A Domain Name System or DNS is an essential component of the Internet. Without it, users won’t be directed to the correct address they want to access online. When a person keys in a particular domain name, the DNS finds the appropriate internet protocol address and then contacts the content delivery network to access the website.
Generally, servers work by addressing the requirements of other ‘clients’ that cover all computers and mobile internet systems. DNS servers communicate with each other and the web browser to load internet resources.
Some large-scale businesses require a third-party service provider such as Cox Edge DNS server to keep IP addresses secure and boost internet speed. But how does a DNS service work? And what are the different server types? Let’s discover the answers below.
How A DNS Server Works
Technically speaking, users perform a DNS query once they type a domain name on the browser. A DNS resolves this problem or question by converting the domain name to its proper IP address. This action is accomplished by communicating with multiple servers and analyzing the domain name.
Four servers contribute to supplying the IP address to the user, known by the following names:
- DNS Resolver
Also known by the name a DNS recursor, it’s a server that accommodates a client’s query. It also communicates with the other three types of DNS servers to locate the appropriate IP address.
- Root Server
The resolver passes on the query to the root server, and the latter lets the former know the address of the Top-Level Domain (TLD) server that holds the site information. The TLD does this by checking the domain extension typed by the user on the browser.
- A TLD Server
As the data reaches the TLD server, it responds quickly to it by returning with the domain’s Authoritative Name Server.
- An Authoritative Name Server
The DNS resolver then contacts the authoritative nameserver, which will respond with the appropriate IP address. The DNS recursor will then submit the origin server IP address to the client. Upon receipt, the information displays on the user’s screen.
It may look tedious and time-consuming, but everything happens rapidly. Note that this only happens when it’s the client’s first time visiting a particular domain. When you’ve revisited the site and haven’t cleared your browser cache, the information becomes accessible, bypassing these steps. As a result, you’re going to access the site faster. It’s worth noting that the DNS server functions as the cornerstone for cloud computing.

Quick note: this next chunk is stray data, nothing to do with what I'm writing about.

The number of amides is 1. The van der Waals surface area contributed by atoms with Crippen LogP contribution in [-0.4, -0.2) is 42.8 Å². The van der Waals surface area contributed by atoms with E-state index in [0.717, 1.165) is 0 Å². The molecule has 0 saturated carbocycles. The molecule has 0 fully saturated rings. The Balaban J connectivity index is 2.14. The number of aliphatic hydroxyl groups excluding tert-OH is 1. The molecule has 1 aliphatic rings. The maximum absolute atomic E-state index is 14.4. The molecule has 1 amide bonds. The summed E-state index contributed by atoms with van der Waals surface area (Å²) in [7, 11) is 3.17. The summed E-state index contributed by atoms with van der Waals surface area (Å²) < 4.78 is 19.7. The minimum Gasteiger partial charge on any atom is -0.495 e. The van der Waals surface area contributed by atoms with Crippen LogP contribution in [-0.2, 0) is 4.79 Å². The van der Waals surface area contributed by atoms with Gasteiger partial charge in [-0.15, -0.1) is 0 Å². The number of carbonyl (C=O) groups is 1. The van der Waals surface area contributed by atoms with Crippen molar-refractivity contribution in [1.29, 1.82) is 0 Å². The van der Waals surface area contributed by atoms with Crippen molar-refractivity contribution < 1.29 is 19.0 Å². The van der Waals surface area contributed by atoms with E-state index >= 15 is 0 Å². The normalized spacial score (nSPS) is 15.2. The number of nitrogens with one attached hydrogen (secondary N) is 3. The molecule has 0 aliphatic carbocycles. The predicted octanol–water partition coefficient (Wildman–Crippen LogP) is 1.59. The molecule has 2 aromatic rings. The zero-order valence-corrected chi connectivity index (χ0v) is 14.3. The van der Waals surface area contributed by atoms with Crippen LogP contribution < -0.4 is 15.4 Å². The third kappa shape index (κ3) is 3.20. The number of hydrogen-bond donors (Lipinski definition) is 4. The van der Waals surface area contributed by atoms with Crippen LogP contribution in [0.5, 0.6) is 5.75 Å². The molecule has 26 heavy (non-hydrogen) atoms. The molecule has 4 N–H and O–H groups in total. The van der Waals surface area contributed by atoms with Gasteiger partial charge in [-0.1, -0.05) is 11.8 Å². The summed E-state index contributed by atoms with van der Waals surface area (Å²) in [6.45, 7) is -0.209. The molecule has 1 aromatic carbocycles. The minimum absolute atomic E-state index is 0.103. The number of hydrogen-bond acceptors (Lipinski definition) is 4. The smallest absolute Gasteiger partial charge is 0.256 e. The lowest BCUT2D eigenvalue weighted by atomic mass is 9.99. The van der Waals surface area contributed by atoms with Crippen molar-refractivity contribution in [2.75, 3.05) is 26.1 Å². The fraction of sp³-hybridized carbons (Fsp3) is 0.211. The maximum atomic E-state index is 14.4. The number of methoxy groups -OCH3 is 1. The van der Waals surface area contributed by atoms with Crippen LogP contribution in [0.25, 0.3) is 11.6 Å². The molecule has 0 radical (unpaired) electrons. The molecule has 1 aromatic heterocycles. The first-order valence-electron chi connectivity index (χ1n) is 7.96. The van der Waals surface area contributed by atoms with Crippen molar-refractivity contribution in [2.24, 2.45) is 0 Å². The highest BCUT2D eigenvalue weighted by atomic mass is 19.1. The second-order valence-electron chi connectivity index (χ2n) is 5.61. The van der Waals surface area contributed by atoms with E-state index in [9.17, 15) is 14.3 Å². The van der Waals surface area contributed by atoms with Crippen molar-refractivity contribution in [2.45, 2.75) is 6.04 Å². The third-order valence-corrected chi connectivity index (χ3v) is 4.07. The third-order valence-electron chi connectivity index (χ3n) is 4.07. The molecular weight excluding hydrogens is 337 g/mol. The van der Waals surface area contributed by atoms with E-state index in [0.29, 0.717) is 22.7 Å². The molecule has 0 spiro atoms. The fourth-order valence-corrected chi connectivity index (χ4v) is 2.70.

Types of DNS Queries
While it may look the same for everyone, there are three types of queries that a DNS server aims to resolve.
- Iterative DNS Lookup: These query types involve a DNS server requesting a response from several other serves to arrive at the most appropriate match before returning the information to the client.
- Recursive DNS Lookup: When one DNS server connects with other servers to locate an IP address, it’s called a recursive query.
- Non-recursive DNS Lookup: These queries are addressed by a DNS server after tapping cached or highly accessible resources.
Types of DNS Servers
Apart from the four primary DNS servers, three other types of servers work to accommodate all the clients’ queries.
- Primary Server: As the name implies, the primary server is the central server for the DNS’ zone.’ A zone describes a section of the DNS managed by an administrator, allowing for the management of DNS components. The creation of subdomains and other changes to this sector must be performed using the central or primary server.
- Secondary Server: This device works as a backup to one or a few primary servers. Backup servers contain the same information as the central server, as domain zone files are automatically replicated in the said tool. Secondary servers also aim to reduce traffic, ensuring that the primary server works efficiently despite the load. But they can also resolve domain queries in a particular DNS zone.
Apart from these two, another DNS server type exclusively keeps the information passed. The difference between caching and secondary servers is further discussed in the next section.
- Caching Server: Caching servers respond to DNS queries concerning cached information. However, it can’t perform other tasks nor maintain zone files similar to secondary servers. Unlike backup servers, this device cannot perform zone file transfers and can’t be used to ease the load kept in the other server types.
For the said reasons, only your primary and secondary DNS servers are programmed into your router or device once you connect to an internet service provider.
Sometimes, DNS servers need to be reconfigured to obtain quicker access to some domain names. You may also need to change your DNS settings if you experience errors in connecting to a particular website, provided that the problem is internal.
A DNS server is instrumental in allowing browsers to load internet resources, allowing you to access the appropriate website. As such, it’s essential in every home and office. Understanding how it works and its impact on internet use and accessibility is necessary information for every user in all settings.